If you started with a template or an existing flow, you can begin by testing how the flow currently works. You can then make changes to the structure to bring it in line with what you’re imagining.

If you’re starting from a blank slate, the process is more open. A good way to begin is to prototype the front-end experience first. You can use the HTML Form capability of an HTTP connector to represent user-facing pages and the Custom HTML Message capability of another HTTP connector to represent messages displayed to the user. Use these capabilities to build a prototype and figure out how you want users to progress. Test the user experience to make sure it matches what you imagine.

Using the HTML Form capability of the HTTP connector is a great way to prototype user inputs without having to write any HTML code. For messages displayed to the user, the Custom HTML Message capability provides a quick way to print out data. As you get closer to making your flow pixel perfect, you can substitute in the Custom HTML Template to give you full control over the HTML, CSS, and JavaScript.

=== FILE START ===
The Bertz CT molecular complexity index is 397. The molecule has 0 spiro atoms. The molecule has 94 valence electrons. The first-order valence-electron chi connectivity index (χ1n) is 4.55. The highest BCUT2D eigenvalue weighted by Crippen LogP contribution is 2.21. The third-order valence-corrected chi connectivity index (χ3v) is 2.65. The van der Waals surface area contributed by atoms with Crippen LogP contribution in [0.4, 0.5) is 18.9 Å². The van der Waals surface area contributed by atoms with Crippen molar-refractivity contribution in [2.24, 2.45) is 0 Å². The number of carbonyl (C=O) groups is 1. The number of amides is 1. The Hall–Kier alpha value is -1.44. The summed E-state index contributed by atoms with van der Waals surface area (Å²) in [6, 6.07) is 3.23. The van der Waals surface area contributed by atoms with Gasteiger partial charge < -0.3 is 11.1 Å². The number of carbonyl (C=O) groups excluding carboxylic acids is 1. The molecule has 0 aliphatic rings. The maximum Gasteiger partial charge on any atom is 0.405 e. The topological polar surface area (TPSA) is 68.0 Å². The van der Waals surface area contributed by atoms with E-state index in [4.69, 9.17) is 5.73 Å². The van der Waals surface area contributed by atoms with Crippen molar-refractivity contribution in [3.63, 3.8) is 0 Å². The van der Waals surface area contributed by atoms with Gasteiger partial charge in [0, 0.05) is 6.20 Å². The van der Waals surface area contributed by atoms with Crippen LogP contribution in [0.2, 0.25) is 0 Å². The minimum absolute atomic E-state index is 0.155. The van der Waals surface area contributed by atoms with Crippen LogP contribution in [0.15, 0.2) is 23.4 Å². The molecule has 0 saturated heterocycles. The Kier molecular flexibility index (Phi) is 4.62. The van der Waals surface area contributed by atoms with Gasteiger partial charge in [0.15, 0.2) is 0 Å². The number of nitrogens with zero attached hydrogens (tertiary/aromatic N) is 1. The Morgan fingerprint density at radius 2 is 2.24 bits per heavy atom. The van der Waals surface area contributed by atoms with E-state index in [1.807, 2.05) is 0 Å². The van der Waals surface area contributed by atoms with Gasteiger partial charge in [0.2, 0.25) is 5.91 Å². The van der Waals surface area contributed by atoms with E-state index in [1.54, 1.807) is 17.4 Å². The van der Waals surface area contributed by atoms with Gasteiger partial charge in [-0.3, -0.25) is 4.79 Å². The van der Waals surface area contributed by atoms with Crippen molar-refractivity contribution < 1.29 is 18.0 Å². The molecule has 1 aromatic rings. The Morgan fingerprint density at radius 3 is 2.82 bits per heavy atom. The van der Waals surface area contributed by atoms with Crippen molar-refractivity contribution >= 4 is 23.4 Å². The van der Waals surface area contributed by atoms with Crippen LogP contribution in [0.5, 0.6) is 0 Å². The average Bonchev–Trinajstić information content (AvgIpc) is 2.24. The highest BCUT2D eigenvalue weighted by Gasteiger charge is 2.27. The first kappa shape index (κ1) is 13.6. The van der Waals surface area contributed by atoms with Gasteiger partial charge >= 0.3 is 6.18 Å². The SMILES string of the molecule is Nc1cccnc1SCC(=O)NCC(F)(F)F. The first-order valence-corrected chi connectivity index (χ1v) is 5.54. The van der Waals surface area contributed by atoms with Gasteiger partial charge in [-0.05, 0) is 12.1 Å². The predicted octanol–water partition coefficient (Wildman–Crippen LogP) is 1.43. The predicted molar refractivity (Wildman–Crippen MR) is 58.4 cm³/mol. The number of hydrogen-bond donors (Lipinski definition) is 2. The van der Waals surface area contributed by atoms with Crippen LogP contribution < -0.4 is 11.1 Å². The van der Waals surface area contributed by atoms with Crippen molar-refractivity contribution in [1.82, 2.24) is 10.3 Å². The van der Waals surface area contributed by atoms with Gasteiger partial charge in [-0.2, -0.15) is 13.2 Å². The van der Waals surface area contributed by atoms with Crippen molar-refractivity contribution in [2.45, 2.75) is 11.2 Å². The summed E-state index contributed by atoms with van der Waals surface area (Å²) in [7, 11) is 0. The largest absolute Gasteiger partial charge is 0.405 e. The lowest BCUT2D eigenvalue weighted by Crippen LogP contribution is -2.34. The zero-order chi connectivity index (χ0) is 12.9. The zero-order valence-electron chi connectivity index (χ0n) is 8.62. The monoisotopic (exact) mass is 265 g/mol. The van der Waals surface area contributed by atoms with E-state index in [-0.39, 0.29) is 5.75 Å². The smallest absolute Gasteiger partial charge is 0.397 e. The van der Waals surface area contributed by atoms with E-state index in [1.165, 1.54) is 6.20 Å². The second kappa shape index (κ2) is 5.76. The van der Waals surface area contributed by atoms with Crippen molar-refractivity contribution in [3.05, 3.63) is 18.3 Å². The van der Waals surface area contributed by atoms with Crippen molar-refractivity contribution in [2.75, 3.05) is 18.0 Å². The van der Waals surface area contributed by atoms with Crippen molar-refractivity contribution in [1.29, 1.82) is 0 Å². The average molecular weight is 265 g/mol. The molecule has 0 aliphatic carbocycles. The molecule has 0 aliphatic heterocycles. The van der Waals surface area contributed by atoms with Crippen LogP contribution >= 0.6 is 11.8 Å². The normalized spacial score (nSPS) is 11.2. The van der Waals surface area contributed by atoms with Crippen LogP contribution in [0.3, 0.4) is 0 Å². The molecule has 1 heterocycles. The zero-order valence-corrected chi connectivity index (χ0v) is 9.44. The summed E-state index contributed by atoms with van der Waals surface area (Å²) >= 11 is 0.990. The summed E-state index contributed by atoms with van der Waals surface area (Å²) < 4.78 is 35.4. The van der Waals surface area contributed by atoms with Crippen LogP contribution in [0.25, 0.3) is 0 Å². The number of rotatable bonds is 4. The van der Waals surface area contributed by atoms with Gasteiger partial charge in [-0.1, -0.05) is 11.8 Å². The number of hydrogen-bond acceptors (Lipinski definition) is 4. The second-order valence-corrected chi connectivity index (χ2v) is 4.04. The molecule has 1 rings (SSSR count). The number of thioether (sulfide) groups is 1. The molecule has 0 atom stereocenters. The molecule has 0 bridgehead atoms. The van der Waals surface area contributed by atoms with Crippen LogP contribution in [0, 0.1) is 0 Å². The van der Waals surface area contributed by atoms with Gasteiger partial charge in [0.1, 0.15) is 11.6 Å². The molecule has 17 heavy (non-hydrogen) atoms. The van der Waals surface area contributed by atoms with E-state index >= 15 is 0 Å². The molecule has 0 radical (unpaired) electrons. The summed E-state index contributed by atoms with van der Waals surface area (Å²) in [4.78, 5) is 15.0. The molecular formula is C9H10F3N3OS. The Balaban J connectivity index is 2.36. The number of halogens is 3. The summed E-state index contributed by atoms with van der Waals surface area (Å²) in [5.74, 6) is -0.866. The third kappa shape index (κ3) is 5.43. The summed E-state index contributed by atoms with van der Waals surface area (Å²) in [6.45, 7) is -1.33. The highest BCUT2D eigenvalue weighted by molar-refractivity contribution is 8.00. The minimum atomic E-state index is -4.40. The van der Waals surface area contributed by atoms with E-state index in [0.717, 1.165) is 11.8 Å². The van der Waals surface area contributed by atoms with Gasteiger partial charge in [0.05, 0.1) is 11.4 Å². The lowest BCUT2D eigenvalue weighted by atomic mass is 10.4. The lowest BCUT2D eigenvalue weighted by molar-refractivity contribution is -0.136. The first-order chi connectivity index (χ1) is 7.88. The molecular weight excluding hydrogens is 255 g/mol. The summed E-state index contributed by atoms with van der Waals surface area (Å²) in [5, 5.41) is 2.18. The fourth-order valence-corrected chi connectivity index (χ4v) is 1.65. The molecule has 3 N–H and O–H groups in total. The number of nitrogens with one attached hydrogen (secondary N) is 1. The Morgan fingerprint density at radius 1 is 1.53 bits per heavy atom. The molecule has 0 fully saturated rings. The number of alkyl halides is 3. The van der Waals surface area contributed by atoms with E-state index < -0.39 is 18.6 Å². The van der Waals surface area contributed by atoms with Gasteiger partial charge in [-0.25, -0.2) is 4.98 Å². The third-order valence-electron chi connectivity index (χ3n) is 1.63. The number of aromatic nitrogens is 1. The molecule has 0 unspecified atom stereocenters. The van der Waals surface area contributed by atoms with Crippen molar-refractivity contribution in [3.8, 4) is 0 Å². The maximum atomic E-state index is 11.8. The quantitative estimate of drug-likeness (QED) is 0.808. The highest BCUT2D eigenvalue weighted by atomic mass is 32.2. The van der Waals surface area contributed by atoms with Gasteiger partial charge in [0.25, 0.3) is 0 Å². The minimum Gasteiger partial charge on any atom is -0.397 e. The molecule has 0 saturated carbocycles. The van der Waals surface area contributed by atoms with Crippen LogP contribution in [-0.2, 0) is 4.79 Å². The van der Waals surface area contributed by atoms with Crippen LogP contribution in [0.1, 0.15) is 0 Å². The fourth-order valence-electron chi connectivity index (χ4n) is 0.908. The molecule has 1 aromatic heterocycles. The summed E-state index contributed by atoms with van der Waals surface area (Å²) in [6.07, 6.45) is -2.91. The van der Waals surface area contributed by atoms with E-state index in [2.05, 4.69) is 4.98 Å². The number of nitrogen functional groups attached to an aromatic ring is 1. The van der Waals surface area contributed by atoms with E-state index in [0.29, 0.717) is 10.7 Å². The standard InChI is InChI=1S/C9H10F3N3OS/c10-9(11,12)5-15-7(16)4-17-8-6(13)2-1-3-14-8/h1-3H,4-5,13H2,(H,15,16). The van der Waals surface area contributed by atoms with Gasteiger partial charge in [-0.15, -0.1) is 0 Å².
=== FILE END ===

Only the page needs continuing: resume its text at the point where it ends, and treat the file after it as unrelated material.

After you have the user-facing piece assembled, you can add nodes to perform backend actions and replace the test HTML forms with pages that match your style and branding.

To map out the logical execution of your flow, start by using the Functions connector. This allows the logical evaluation of outputs from previous nodes to determine forks in the flow. To make your flow more functional, you can add REST API calls or connectors that can interact with external systems.